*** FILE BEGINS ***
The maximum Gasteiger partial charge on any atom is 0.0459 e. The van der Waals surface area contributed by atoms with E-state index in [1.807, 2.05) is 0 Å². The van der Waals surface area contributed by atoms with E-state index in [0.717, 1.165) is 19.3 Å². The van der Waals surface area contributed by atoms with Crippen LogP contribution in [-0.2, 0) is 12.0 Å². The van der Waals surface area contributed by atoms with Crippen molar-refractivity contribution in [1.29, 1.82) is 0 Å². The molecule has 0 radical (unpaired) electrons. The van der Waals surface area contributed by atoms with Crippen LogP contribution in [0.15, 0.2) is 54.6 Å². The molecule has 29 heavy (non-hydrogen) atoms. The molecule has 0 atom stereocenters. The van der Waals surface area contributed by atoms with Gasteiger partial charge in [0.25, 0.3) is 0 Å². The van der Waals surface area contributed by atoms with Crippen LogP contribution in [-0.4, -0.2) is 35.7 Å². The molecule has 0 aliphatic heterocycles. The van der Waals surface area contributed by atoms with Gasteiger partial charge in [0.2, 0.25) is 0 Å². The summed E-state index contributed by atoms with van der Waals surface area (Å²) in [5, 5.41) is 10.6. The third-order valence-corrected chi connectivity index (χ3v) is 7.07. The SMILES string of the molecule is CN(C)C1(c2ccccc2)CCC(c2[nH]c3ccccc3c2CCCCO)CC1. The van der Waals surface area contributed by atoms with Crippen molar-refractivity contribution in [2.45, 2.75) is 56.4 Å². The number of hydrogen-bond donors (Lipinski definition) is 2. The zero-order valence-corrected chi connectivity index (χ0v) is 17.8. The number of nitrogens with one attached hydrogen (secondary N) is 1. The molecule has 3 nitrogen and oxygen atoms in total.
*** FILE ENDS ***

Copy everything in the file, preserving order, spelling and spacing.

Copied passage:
The maximum Gasteiger partial charge on any atom is 0.0459 e. The van der Waals surface area contributed by atoms with E-state index in [1.807, 2.05) is 0 Å². The van der Waals surface area contributed by atoms with E-state index in [0.717, 1.165) is 19.3 Å². The van der Waals surface area contributed by atoms with Crippen LogP contribution in [-0.2, 0) is 12.0 Å². The van der Waals surface area contributed by atoms with Crippen molar-refractivity contribution in [1.29, 1.82) is 0 Å². The molecule has 0 radical (unpaired) electrons. The van der Waals surface area contributed by atoms with Crippen LogP contribution in [0.15, 0.2) is 54.6 Å². The molecule has 29 heavy (non-hydrogen) atoms. The molecule has 0 atom stereocenters. The van der Waals surface area contributed by atoms with Gasteiger partial charge in [0.25, 0.3) is 0 Å². The van der Waals surface area contributed by atoms with Crippen LogP contribution in [-0.4, -0.2) is 35.7 Å². The molecule has 0 aliphatic heterocycles. The van der Waals surface area contributed by atoms with Gasteiger partial charge in [0.2, 0.25) is 0 Å². The summed E-state index contributed by atoms with van der Waals surface area (Å²) in [5, 5.41) is 10.6. The third-order valence-corrected chi connectivity index (χ3v) is 7.07. The SMILES string of the molecule is CN(C)C1(c2ccccc2)CCC(c2[nH]c3ccccc3c2CCCCO)CC1. The van der Waals surface area contributed by atoms with Crippen molar-refractivity contribution in [2.45, 2.75) is 56.4 Å². The number of hydrogen-bond donors (Lipinski definition) is 2. The zero-order valence-corrected chi connectivity index (χ0v) is 17.8. The number of nitrogens with one attached hydrogen (secondary N) is 1. The molecule has 3 nitrogen and oxygen atoms in total.